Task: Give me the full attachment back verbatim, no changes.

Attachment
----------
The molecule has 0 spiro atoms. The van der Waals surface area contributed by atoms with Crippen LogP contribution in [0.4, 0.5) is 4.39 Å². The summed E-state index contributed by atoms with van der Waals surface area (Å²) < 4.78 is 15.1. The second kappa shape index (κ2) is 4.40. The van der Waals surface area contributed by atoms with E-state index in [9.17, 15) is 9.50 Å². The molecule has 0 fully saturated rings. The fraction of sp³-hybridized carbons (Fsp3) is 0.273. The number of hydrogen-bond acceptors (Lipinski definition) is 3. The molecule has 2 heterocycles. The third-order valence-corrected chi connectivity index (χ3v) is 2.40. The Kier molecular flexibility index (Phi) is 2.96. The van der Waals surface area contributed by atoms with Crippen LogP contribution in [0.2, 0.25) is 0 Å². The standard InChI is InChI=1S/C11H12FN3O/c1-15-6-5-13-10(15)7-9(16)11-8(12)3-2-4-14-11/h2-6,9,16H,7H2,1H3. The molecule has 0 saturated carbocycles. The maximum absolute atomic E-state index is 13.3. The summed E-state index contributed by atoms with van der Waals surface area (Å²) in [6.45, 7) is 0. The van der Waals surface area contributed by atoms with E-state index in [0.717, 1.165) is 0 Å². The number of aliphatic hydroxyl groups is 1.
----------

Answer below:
The molecule has 0 spiro atoms. The van der Waals surface area contributed by atoms with Crippen LogP contribution in [0.4, 0.5) is 4.39 Å². The summed E-state index contributed by atoms with van der Waals surface area (Å²) < 4.78 is 15.1. The second kappa shape index (κ2) is 4.40. The van der Waals surface area contributed by atoms with E-state index in [9.17, 15) is 9.50 Å². The molecule has 0 fully saturated rings. The fraction of sp³-hybridized carbons (Fsp3) is 0.273. The number of hydrogen-bond acceptors (Lipinski definition) is 3. The molecule has 2 heterocycles. The third-order valence-corrected chi connectivity index (χ3v) is 2.40. The Kier molecular flexibility index (Phi) is 2.96. The van der Waals surface area contributed by atoms with Crippen LogP contribution in [0.2, 0.25) is 0 Å². The standard InChI is InChI=1S/C11H12FN3O/c1-15-6-5-13-10(15)7-9(16)11-8(12)3-2-4-14-11/h2-6,9,16H,7H2,1H3. The molecule has 0 saturated carbocycles. The maximum absolute atomic E-state index is 13.3. The summed E-state index contributed by atoms with van der Waals surface area (Å²) in [6.45, 7) is 0. The van der Waals surface area contributed by atoms with E-state index in [0.717, 1.165) is 0 Å². The number of aliphatic hydroxyl groups is 1.